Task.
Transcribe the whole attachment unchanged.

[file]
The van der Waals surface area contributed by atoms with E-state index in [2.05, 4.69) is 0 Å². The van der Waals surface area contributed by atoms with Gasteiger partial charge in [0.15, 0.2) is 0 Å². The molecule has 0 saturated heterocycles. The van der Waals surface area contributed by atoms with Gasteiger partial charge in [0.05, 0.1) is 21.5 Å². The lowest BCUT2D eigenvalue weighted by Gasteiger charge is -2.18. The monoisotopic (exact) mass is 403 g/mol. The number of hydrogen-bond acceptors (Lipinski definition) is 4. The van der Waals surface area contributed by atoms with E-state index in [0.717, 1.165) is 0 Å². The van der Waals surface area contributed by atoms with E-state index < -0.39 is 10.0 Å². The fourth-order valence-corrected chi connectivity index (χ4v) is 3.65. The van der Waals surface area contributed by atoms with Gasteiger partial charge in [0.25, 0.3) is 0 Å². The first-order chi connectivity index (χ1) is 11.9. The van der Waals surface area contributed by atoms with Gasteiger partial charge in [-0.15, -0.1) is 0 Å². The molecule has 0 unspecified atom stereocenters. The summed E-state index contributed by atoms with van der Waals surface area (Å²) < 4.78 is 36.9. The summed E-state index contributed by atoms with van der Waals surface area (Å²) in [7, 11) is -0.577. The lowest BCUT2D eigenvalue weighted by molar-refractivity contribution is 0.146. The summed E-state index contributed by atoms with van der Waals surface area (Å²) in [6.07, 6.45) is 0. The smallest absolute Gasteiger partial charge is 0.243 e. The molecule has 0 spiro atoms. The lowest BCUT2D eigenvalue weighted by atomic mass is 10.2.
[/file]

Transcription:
The van der Waals surface area contributed by atoms with E-state index in [2.05, 4.69) is 0 Å². The van der Waals surface area contributed by atoms with Gasteiger partial charge in [0.15, 0.2) is 0 Å². The molecule has 0 saturated heterocycles. The van der Waals surface area contributed by atoms with Gasteiger partial charge in [0.05, 0.1) is 21.5 Å². The lowest BCUT2D eigenvalue weighted by Gasteiger charge is -2.18. The monoisotopic (exact) mass is 403 g/mol. The number of hydrogen-bond acceptors (Lipinski definition) is 4. The van der Waals surface area contributed by atoms with E-state index in [0.717, 1.165) is 0 Å². The van der Waals surface area contributed by atoms with E-state index < -0.39 is 10.0 Å². The fourth-order valence-corrected chi connectivity index (χ4v) is 3.65. The van der Waals surface area contributed by atoms with Gasteiger partial charge in [0.25, 0.3) is 0 Å². The first-order chi connectivity index (χ1) is 11.9. The van der Waals surface area contributed by atoms with Gasteiger partial charge in [-0.15, -0.1) is 0 Å². The molecule has 0 unspecified atom stereocenters. The summed E-state index contributed by atoms with van der Waals surface area (Å²) < 4.78 is 36.9. The summed E-state index contributed by atoms with van der Waals surface area (Å²) in [7, 11) is -0.577. The lowest BCUT2D eigenvalue weighted by molar-refractivity contribution is 0.146. The summed E-state index contributed by atoms with van der Waals surface area (Å²) in [6.07, 6.45) is 0. The smallest absolute Gasteiger partial charge is 0.243 e. The molecule has 0 spiro atoms. The lowest BCUT2D eigenvalue weighted by atomic mass is 10.2.